Photography isn’t simply Tammy Swarek’s profession—it’s her passion, as well. So when her family’s medical needs made it difficult to continue shooting events, she set out to find a new way to get behind the camera and satisfy her creative itch.
Shelter dogs, as it turns out, are extremely flexible, understanding clients.
“I’ve always been a dog lover, and I was always upset by how sad animals look in shelter photos—scared and behind bars, almost,” says Swarek, who hails from Arkansas. “My camera was just sitting there in a bag and I thought, ‘There has to be a way to help.’”
The Union County Animal Protection Society (UCAPS) was more than happy for an extra hand. Like most shelters, resources are scarce—the chronically underfunded El Dorado rescue operates almost entirely on donations, and most of the small staff’s time is devoted to the bare necessities of caring for the homeless, abused, and neglected animals. Photos are usually snapped on cell phones, then quickly posted online in hopes of finding an adopter. Lighting, costumes and composition simply aren’t part of the equation when there are cages to clean and medications to administer.
Admittedly, Swarek wasn’t entirely sure how her new volunteer project would go, and there was certainly a learning curve to shooting portraits of dogs at a crowded shelter. But even from day one, Swarek’s Shelter Pets Project was a success.
“It’s just amazing how much the dogs enjoy the attention,” says Swarek. “We walk them first, we play, we get to know their personalities. We really want that to shine through—the longer that someone spends with a photo, the more likely they are to connect and respond.”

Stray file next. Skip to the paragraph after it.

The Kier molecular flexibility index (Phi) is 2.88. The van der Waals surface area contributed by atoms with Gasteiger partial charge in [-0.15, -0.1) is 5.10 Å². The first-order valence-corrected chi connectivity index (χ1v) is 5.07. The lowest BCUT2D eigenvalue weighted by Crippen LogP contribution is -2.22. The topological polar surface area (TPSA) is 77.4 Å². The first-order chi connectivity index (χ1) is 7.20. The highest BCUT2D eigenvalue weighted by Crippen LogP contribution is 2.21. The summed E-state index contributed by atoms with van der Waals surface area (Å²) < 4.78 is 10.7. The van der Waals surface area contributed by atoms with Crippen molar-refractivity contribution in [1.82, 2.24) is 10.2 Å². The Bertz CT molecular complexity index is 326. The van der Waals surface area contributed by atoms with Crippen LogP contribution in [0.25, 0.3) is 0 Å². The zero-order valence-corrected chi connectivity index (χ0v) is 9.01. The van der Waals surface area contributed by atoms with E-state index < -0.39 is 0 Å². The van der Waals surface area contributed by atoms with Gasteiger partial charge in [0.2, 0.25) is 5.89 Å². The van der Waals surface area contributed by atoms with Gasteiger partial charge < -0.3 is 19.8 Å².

Big Dave is one of these personalities. Returned to the shelter for stealing a roast off the dinner table, he already had a couple strikes against him. But Swarek capitalized on the sneaky beagle’s sticky paws, playfully dressing him up in a chef’s outfit and portraying him as a discerning foodie. Although Big Dave is still waiting for a family, his chances of finding one are looking much brighter now that his adoption profile features an engaging, professional photo that celebrates his goofy side.
“The response has been overwhelming,” says Swarek. “Several of the dogs have had multiple applications.”
Butters found a home quickly after his shoot—immediately, in fact. After the session, Swarek felt a deep connection and adopted the sweet-eyed hound herself, a decision that turned out to be life-changing not only for Butters, but for Swarek’s family. Despite having no specialized training, Butters immediately bonded with Swarkek’s son, who has autism and epilepsy. Sensing something was wrong one night, he awoke Swarek, alerting her to a potentially dangerous seizure.
“I don’t even want to think about what would have happened if Butters didn’t wake me,” says Swarek. “A lot of people think it’s important to own a pure-bred, $800 bulldog. I would love to see the day where it’s popular to adopt a dog that needs a home. There are truly amazing dogs waiting in the shelter.”
The Union County Animal Protection Society relies on donations to care for its resident homeless, abused and neglected animals. To contribute, visit www.ucapsshelter.org.
All images courtesy Tammy Swarek.